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BELL TRAVERSE MIPS cycle helmet
The TRAVERSE MIPS cycle helmet by BELL is an all-rounder for every occasion. Weekend trip, city trip, daily commutes? No problem for the high-quality... Yderligere information
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The TRAVERSE MIPS cycle helmet by BELL is an all-rounder for every occasion. Weekend trip, city trip, daily commutes? No problem for the high-quality city helmet. Thanks to the integrated MIPS system, it reliably protects you from rotational forces in case of an impact. Easy to adjust, well ventilated and suitable for versatile use.
• Made with INMOULD technology
• Polycarbonate outer shell
• Features the easily adjustable Bell adjustment system ERGO FIT
• 25 vents
• Detachable visor
• MIPS system reduces rotational forces
• CE EN1078 certified
Manufacturer's ref.: 210158
Weight: approx. 297 g (size M)
The inner shell of the helmet is formed by means of foam applied under high pressure and great heat beneath the outer shell. This firm bond creates an extremely stable and very light helmet structure.
This special fitting system for one size models is easy to adjust with one hand and ensures a perfect fit of the helmet.
WHAT IS MIPS?
MIPS (Multi-Directional Impact Protection System) is a slip-plane system within the helmet designed to rotate inside the helmet with the intent to potentially slow or reduce the amount of energy transferred to or from the head possibly reducing head injury from rotational impacts.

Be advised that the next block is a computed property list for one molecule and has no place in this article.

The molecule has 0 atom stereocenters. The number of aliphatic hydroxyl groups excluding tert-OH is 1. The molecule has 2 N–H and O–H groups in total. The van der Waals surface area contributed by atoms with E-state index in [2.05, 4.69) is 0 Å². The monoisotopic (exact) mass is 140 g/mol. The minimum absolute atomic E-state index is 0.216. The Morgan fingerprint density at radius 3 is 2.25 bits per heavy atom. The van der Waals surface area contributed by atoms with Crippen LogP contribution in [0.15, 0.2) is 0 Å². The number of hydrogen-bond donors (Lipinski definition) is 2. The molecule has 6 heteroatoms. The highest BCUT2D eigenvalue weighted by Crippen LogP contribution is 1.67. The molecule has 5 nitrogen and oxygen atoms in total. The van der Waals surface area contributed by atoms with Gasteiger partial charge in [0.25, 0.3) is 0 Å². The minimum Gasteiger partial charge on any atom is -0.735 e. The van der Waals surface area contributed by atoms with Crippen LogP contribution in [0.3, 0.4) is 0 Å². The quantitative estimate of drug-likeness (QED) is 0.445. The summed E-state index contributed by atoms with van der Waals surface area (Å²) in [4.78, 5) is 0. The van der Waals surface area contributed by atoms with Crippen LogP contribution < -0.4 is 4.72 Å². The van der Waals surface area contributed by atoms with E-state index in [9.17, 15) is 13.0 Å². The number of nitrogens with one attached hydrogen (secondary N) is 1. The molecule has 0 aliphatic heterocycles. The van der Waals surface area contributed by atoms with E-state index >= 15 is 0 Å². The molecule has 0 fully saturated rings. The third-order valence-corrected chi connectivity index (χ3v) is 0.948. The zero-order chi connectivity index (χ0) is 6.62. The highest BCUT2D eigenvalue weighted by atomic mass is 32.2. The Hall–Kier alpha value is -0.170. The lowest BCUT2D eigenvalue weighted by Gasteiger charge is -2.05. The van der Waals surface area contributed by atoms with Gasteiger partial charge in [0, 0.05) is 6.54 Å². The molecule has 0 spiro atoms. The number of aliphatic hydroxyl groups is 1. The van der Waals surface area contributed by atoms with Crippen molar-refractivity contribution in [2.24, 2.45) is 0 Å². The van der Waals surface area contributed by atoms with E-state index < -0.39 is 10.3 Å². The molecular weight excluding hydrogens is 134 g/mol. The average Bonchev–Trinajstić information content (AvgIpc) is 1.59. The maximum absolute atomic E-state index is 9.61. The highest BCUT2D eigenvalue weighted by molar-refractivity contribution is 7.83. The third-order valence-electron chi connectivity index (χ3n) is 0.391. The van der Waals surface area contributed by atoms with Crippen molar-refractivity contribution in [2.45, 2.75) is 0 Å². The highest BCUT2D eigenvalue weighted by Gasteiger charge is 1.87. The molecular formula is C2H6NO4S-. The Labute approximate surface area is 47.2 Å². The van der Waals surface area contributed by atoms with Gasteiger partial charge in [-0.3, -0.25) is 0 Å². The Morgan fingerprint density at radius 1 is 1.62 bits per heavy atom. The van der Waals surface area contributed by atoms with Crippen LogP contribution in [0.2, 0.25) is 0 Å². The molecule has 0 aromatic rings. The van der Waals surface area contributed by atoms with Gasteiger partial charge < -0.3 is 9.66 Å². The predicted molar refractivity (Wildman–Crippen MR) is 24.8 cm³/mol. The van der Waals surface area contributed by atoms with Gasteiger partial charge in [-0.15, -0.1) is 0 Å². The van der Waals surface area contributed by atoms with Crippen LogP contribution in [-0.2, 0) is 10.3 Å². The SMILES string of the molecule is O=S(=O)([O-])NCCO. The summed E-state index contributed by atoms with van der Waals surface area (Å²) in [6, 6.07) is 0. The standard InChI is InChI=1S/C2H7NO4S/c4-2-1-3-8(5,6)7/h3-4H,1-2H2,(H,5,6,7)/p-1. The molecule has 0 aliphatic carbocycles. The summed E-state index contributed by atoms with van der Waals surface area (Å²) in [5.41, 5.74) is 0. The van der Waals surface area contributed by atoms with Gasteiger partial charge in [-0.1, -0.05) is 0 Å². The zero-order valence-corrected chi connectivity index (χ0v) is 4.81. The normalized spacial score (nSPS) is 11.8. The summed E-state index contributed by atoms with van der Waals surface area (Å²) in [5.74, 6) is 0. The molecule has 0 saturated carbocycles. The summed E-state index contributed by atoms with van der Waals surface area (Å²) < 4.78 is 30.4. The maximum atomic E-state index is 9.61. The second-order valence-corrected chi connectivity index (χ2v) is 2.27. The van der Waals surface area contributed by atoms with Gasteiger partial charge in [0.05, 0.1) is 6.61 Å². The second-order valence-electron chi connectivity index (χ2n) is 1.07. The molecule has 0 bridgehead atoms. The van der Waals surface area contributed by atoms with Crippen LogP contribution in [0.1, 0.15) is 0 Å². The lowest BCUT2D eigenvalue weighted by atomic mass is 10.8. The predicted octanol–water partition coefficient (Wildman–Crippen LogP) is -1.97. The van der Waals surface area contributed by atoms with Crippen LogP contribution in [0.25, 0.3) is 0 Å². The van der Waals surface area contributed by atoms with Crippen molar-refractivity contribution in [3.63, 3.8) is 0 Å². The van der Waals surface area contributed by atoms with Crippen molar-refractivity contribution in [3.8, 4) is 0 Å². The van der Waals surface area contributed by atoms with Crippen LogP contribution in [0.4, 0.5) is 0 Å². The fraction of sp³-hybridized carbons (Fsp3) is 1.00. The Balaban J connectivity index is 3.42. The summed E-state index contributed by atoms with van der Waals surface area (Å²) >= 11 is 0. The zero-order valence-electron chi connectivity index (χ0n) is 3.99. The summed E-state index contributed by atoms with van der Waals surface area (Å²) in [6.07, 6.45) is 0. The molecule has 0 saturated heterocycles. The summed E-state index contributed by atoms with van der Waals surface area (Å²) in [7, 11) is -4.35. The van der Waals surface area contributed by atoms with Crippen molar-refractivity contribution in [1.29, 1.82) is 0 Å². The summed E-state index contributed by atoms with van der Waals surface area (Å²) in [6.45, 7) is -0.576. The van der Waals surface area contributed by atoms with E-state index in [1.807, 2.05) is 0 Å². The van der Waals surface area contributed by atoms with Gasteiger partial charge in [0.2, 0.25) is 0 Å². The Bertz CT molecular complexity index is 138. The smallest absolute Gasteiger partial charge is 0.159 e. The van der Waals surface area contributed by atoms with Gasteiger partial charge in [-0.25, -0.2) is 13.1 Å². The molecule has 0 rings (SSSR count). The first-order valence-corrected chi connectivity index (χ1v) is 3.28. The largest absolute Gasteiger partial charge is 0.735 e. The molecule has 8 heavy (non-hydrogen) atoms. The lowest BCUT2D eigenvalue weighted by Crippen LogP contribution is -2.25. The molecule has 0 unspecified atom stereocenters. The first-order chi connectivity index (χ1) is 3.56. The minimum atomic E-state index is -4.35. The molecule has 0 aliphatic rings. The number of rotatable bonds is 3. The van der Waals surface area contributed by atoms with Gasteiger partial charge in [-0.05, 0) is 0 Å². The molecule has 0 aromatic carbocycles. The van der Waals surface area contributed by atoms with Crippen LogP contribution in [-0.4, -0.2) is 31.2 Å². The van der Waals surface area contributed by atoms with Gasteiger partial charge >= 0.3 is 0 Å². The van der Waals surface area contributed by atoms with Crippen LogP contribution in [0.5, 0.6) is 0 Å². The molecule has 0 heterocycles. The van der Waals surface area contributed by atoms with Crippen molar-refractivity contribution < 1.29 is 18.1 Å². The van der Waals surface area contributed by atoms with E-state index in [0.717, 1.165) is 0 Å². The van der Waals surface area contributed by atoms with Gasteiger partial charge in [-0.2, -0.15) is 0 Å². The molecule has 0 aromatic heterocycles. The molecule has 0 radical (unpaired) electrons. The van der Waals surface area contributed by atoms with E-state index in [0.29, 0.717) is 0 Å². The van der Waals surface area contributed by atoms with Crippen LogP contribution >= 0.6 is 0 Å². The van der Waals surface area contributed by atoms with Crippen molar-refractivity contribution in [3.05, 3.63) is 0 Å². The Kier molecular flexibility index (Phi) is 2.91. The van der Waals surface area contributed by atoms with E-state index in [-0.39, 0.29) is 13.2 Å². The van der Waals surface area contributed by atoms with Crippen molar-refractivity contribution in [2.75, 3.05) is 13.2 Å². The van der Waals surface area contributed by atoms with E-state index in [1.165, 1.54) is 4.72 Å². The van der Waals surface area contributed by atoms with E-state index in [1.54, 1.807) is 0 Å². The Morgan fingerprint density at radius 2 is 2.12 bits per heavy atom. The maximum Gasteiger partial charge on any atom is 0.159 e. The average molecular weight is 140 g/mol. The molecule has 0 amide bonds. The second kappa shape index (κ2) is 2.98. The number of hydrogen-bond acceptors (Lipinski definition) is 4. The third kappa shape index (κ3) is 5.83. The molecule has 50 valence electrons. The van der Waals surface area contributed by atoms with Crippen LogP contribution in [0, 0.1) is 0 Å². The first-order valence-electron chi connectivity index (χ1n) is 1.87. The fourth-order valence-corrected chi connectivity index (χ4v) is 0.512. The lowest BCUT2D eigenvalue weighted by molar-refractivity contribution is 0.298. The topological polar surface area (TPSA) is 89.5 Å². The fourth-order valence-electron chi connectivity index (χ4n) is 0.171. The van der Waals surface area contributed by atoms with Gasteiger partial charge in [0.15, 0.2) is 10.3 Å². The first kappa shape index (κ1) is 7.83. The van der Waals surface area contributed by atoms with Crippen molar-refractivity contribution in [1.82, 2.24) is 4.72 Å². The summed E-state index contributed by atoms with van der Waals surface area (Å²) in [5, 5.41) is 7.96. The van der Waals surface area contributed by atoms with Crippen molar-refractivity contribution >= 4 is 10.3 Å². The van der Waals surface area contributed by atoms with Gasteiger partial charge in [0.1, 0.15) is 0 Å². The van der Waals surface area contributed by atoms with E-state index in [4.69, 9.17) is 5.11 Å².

WHY IS MIPS IMPORTANT?
When a head rotates quickly and comes to a sudden stop, the rotational acceleration can cause the brain tissue to experience high levels of strain. This stretching of the tissue that can be caused by these motions can result in various types of brain injury. MIPS is designed with the intent to address rotational acceleration from impact.
HOW DOES MIPS WORK?
MIPS uses a slip-plane system that moves inside the helmet, mimicking the brain’s own protection system. This layer is designed to rotate inside the helmet with the intent to potentially slow or reduce the amount of energy transferred to or from the head. Science tells us that if we can reduce the strains associated with rotational acceleration, we might reduce the risk and severity of brain injury.